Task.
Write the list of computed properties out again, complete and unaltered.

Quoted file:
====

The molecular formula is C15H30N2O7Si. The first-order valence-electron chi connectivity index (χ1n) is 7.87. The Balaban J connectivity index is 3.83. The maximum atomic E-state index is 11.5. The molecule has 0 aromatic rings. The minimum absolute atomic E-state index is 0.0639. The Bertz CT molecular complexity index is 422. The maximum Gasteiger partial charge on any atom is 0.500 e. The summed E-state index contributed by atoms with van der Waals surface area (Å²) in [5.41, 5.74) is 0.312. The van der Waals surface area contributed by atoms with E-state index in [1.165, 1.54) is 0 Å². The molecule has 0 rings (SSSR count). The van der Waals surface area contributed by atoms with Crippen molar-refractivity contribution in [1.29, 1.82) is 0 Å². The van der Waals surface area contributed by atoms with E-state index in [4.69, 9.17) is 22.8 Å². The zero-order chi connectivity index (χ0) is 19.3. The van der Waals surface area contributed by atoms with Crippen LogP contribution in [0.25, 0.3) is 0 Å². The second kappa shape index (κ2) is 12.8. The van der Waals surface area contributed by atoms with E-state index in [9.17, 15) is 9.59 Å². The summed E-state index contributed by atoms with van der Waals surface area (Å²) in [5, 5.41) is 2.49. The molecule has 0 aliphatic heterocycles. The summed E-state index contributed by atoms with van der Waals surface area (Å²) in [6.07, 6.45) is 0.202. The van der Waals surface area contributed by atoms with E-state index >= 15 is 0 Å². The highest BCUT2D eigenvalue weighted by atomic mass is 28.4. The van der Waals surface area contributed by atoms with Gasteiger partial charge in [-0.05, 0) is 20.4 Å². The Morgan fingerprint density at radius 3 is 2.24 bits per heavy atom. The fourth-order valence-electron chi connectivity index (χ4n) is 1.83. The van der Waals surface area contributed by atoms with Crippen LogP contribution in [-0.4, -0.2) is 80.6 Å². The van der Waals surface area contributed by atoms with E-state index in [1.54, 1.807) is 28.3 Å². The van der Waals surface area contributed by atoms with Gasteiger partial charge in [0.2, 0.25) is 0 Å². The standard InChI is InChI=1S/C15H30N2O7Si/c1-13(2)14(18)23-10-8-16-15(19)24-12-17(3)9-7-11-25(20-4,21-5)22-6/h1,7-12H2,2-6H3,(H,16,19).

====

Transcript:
The molecular formula is C15H30N2O7Si. The first-order valence-electron chi connectivity index (χ1n) is 7.87. The Balaban J connectivity index is 3.83. The maximum atomic E-state index is 11.5. The molecule has 0 aromatic rings. The minimum absolute atomic E-state index is 0.0639. The Bertz CT molecular complexity index is 422. The maximum Gasteiger partial charge on any atom is 0.500 e. The summed E-state index contributed by atoms with van der Waals surface area (Å²) in [5.41, 5.74) is 0.312. The van der Waals surface area contributed by atoms with E-state index in [1.165, 1.54) is 0 Å². The molecule has 0 rings (SSSR count). The van der Waals surface area contributed by atoms with Crippen molar-refractivity contribution in [1.29, 1.82) is 0 Å². The van der Waals surface area contributed by atoms with E-state index in [4.69, 9.17) is 22.8 Å². The zero-order chi connectivity index (χ0) is 19.3. The van der Waals surface area contributed by atoms with Crippen LogP contribution in [0.25, 0.3) is 0 Å². The second kappa shape index (κ2) is 12.8. The van der Waals surface area contributed by atoms with E-state index in [9.17, 15) is 9.59 Å². The summed E-state index contributed by atoms with van der Waals surface area (Å²) in [5, 5.41) is 2.49. The molecule has 0 aliphatic heterocycles. The summed E-state index contributed by atoms with van der Waals surface area (Å²) in [6.07, 6.45) is 0.202. The van der Waals surface area contributed by atoms with E-state index >= 15 is 0 Å². The highest BCUT2D eigenvalue weighted by atomic mass is 28.4. The van der Waals surface area contributed by atoms with Gasteiger partial charge in [-0.05, 0) is 20.4 Å². The Morgan fingerprint density at radius 3 is 2.24 bits per heavy atom. The fourth-order valence-electron chi connectivity index (χ4n) is 1.83. The van der Waals surface area contributed by atoms with Crippen LogP contribution in [-0.4, -0.2) is 80.6 Å². The van der Waals surface area contributed by atoms with E-state index in [1.54, 1.807) is 28.3 Å². The van der Waals surface area contributed by atoms with Gasteiger partial charge in [0.2, 0.25) is 0 Å². The standard InChI is InChI=1S/C15H30N2O7Si/c1-13(2)14(18)23-10-8-16-15(19)24-12-17(3)9-7-11-25(20-4,21-5)22-6/h1,7-12H2,2-6H3,(H,16,19).